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Donna's Journal
Always Someone There

Someone, somewhere, appointed me a nurse in this family. If there was a degree other than a Mrs. it might have helped. There are bee stings, sore throats, ear infections, sprains, throwing up stomach aches, broken bones, toothaches, broken hearts, broken marriages, nosebleeds, high blood pressure, low blood pressure, asthma, hay fever, eczema, sinuses, a year of screaming nightmares from a terrible trauma, severe lacerations on a hand to cause microsurgery for ligaments, car accidents and those are the things I can remember.

We have been told adversity makes us stronger. Let me tell you something different. It definitely does not make you stronger. Unless the experience with asthma lets you know when a child begins to fight for breath one knows what the outcome can be. Having seen Gramma Bell fight for her last breath didn't make me any stronger, just more aware. Weak knees and fear are not strength, not as I last understood it to be.

We fought through the time with Dad when hemorrhage wasn't any easier to accept  no matter how many times we went through it. No, we are certainly not stronger, maybe more plodding, but not strong.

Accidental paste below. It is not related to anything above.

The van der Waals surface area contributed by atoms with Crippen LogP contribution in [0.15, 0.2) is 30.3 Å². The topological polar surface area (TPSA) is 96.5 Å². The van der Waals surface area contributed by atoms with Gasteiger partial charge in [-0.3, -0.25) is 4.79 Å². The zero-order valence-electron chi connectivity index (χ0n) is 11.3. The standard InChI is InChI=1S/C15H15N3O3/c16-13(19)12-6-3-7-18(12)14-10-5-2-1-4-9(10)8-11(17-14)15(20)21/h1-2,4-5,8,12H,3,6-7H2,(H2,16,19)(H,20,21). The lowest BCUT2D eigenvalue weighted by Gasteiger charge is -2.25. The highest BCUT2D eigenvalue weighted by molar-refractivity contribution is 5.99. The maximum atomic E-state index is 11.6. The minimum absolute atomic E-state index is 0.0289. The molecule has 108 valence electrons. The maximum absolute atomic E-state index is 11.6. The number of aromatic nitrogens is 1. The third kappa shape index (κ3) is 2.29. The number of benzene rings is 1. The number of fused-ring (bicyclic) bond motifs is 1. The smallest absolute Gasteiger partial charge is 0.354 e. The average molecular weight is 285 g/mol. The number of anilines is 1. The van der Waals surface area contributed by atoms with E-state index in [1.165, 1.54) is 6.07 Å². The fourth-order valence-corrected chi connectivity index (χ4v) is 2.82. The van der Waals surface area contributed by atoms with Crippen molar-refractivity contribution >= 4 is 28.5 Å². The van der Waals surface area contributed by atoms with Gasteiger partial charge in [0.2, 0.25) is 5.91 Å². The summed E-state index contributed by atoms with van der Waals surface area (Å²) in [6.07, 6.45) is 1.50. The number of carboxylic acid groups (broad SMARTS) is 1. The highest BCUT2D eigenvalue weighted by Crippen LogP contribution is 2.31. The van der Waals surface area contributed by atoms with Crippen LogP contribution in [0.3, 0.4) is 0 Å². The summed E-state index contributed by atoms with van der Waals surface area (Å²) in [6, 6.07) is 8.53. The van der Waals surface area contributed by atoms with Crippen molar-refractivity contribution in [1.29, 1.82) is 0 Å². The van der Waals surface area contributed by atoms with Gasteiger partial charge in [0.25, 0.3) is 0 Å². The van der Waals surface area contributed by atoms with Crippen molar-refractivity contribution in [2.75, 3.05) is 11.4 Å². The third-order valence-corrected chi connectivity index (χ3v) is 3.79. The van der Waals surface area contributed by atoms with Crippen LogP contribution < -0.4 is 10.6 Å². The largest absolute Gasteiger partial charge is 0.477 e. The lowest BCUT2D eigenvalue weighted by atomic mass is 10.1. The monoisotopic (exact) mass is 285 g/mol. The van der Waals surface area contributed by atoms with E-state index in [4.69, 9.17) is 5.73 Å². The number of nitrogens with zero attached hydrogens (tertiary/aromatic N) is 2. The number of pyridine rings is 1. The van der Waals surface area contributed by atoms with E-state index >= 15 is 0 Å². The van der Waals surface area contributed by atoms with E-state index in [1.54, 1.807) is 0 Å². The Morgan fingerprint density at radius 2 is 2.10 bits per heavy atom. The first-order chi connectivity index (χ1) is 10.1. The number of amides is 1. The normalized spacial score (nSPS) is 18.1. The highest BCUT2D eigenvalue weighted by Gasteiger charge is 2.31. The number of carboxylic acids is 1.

Now as we care for our aging Mother as the doctor teaches us to do, once again we begin to twirl like an old windmills that has been cranked up, pushed faster and faster by swift, even swifter winds.  If there is any strength at all it like the Native American  story of the boy who goes to live with the spider when his mother dies. The moral of that story being, “there will always be someone or something there for you when you need them.”

Suddenly we back track into what we know will carry us through the times. There must be an attention to the people around us;  be they strangers or acquaintances. While we sit in the car waiting we enjoy our people watch time which is a pleasant diversion.  The way they walk, hustling along, shuffling by, trudging through, or dancing along as if they are in an Irish folk dance. They all are a distraction to us.

“There's Linda!  Mom.”  Rhonda speaks up.

“I'm going to yell at her!”  I announce to those in the car.

“Linda! Linda!”  I call to her.

For a moment this woman who is now aging but still very beautiful doesn't recognize us. How long has it been since we've seen her? Her face lights up as she calls back, “Rhonda! Hi Rhonda! How are you?”  She waves a broad and friendly wave.

“Who is that?”  Mother asks.

“I don't know. I really don't. We have just known her as Linda for all these years. She used to work at the old Gibson store. Always considerate of Rhonda she was. That was twenty-five years ago.”

For today we found that someone who was there for us.

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